Amazon, so what? As many retailers shrink, furniture stores expand


Ask furniture retailer Keith Koenig why he feels confident enough to open two 100,000-square-foot stores when many merchants are shrinking, and he points to an obvious reality: Rare is the consumer who buys a couch without sitting on it first.

“It’s such a personal item,” says Koenig, president of Tamarac-based City Furniture. “People want to see it touch it, feel it.”

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For most merchants, the post-Amazon era is a time of woe. Toys R Us and Sports Authority are gone. Book sellers, video stores and record shops are nearly extinct. Macy’s, Sears, JCPenney and Office Depot are shrinking.

Then there’s the furniture business, which faces comparatively flush times. Furniture retailers are expanding, as evidenced by the four-story Restoration Hardware that opened last fall in West Palm Beach.

The empty Sports Authority on Northlake Boulevard in Palm Beach Gardens was filled by a Rooms to Go outlet. The vacant Sports Authority at Palm Beach Outlets has been replaced by HomeGoods, the discounter that isn’t strictly a furniture retailer but sells plenty of bulky items.

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City Furniture, for its part, plans to open two stores of more than 100,000 square feet each in the Orlando area. That’s partly because consumers want to try furniture before they buy.

With unemployment low and millennials finally moving out of their parents’ houses, furniture retailers are seeing increased demand from consumers.

Furniture retailers’ growth also owes much to the sheer girth of their product. Amazon staples such as T-shirts, shoes and phone covers are easily delivered cross country, and easily returned. A couch or a dining room table poses a more complicated logistical challenge.

“Amazon is going to have no competitive advantage on us in our trading area,” Koenig says.

Koenig points to another edge held by City Furniture and other regional retailers: They employ crews that deliver and assemble bulky pieces, and workers take away the packaging and trash. Ordering furniture from Amazon means the shopper must shoulder some of the heavy lifting.

That’s why consumers who think nothing of buying a shirt on their phones are more cautious about ordering couches online, said commercial real estate broker Katy Welsh, a retail specialist at Colliers International in Boca Raton.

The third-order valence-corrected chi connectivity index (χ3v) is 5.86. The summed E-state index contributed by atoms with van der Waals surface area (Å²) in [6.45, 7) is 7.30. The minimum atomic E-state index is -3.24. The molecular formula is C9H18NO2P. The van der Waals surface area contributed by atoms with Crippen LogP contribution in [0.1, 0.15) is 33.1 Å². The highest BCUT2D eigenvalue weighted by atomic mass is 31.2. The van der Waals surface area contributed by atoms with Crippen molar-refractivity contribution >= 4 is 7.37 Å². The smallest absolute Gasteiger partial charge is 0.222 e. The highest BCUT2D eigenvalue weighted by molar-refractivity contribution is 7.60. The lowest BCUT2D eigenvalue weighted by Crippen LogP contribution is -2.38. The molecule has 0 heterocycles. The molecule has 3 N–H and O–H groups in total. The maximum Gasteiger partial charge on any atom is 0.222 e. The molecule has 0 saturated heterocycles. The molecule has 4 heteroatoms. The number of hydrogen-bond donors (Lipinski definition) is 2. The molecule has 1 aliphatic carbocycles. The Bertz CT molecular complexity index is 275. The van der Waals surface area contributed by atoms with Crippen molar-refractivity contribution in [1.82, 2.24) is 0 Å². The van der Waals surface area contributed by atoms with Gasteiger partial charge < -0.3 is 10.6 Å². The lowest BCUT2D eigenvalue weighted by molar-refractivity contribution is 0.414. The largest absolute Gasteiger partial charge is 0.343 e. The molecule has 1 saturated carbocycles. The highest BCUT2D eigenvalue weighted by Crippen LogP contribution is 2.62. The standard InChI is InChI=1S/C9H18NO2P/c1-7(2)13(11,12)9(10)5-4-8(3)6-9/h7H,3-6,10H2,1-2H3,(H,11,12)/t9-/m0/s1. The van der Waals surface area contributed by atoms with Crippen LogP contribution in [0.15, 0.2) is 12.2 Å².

“Furniture is a harder thing to buy online,” she says.

Even so, a growing number of consumers are shopping for furniture online. Wayfair focuses on furniture, and the Boston-based ecommerce company has been growing fast while losing large amounts of money. Wayfair reported a $245 million loss on $4.7 billion in revenue in 2017.

Traditional retailers like Koenig are left scratching their heads about how Wayfair can sell a $300 sofa and throw in free shipping.

“I just don’t feel like they have a business model that makes sense,” he said. “The more they sell, the more they lose.”

Of course, skeptics for years made similar comments about Amazon. And Koenig said he has learned from Wayfair’s growth.

“It opened my eyes that there’s probably a bigger market for inexpensive furniture than we probably realized,” Koenig said. “They have taught us that there’s a lot of customers who need inexpensive furniture.”

As a result, City Furniture’s new stores are growing larger so that they can carry a stock of entry-level items, such as sofas priced at $300 to $400.

Despite his confidence, Koenig is careful not to gloat about the furniture industry’s ability to fight off Amazon.

“I don’t think any business is Amazon-proof. Amazon is a formidable competitor in every industry,” Koenig says. “Let’s be clear that furniture sales are growing online faster than in brick and mortar.”



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